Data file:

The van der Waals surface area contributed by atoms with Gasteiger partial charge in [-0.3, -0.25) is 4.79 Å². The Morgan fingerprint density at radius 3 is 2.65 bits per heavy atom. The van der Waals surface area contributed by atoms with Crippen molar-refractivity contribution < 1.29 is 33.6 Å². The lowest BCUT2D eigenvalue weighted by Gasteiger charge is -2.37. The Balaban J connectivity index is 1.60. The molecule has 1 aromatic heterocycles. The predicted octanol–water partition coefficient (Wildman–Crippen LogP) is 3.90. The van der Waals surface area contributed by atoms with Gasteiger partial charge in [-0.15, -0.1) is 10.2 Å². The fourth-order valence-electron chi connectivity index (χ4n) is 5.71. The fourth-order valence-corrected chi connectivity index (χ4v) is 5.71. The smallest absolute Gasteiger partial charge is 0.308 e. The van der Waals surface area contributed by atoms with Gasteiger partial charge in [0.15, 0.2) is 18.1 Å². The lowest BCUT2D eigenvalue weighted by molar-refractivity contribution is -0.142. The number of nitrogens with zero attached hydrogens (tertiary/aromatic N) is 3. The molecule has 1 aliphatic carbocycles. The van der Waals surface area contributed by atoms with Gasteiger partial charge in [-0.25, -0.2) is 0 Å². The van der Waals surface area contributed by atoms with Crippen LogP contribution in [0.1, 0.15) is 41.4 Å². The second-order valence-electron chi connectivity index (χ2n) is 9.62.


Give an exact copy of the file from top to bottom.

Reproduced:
The van der Waals surface area contributed by atoms with Gasteiger partial charge in [-0.3, -0.25) is 4.79 Å². The Morgan fingerprint density at radius 3 is 2.65 bits per heavy atom. The van der Waals surface area contributed by atoms with Crippen molar-refractivity contribution < 1.29 is 33.6 Å². The lowest BCUT2D eigenvalue weighted by Gasteiger charge is -2.37. The Balaban J connectivity index is 1.60. The molecule has 1 aromatic heterocycles. The predicted octanol–water partition coefficient (Wildman–Crippen LogP) is 3.90. The van der Waals surface area contributed by atoms with Gasteiger partial charge in [-0.15, -0.1) is 10.2 Å². The fourth-order valence-electron chi connectivity index (χ4n) is 5.71. The fourth-order valence-corrected chi connectivity index (χ4v) is 5.71. The smallest absolute Gasteiger partial charge is 0.308 e. The van der Waals surface area contributed by atoms with Gasteiger partial charge in [0.15, 0.2) is 18.1 Å². The lowest BCUT2D eigenvalue weighted by molar-refractivity contribution is -0.142. The number of nitrogens with zero attached hydrogens (tertiary/aromatic N) is 3. The molecule has 1 aliphatic carbocycles. The van der Waals surface area contributed by atoms with Gasteiger partial charge in [-0.25, -0.2) is 0 Å². The van der Waals surface area contributed by atoms with Crippen LogP contribution in [0.1, 0.15) is 41.4 Å². The second-order valence-electron chi connectivity index (χ2n) is 9.62.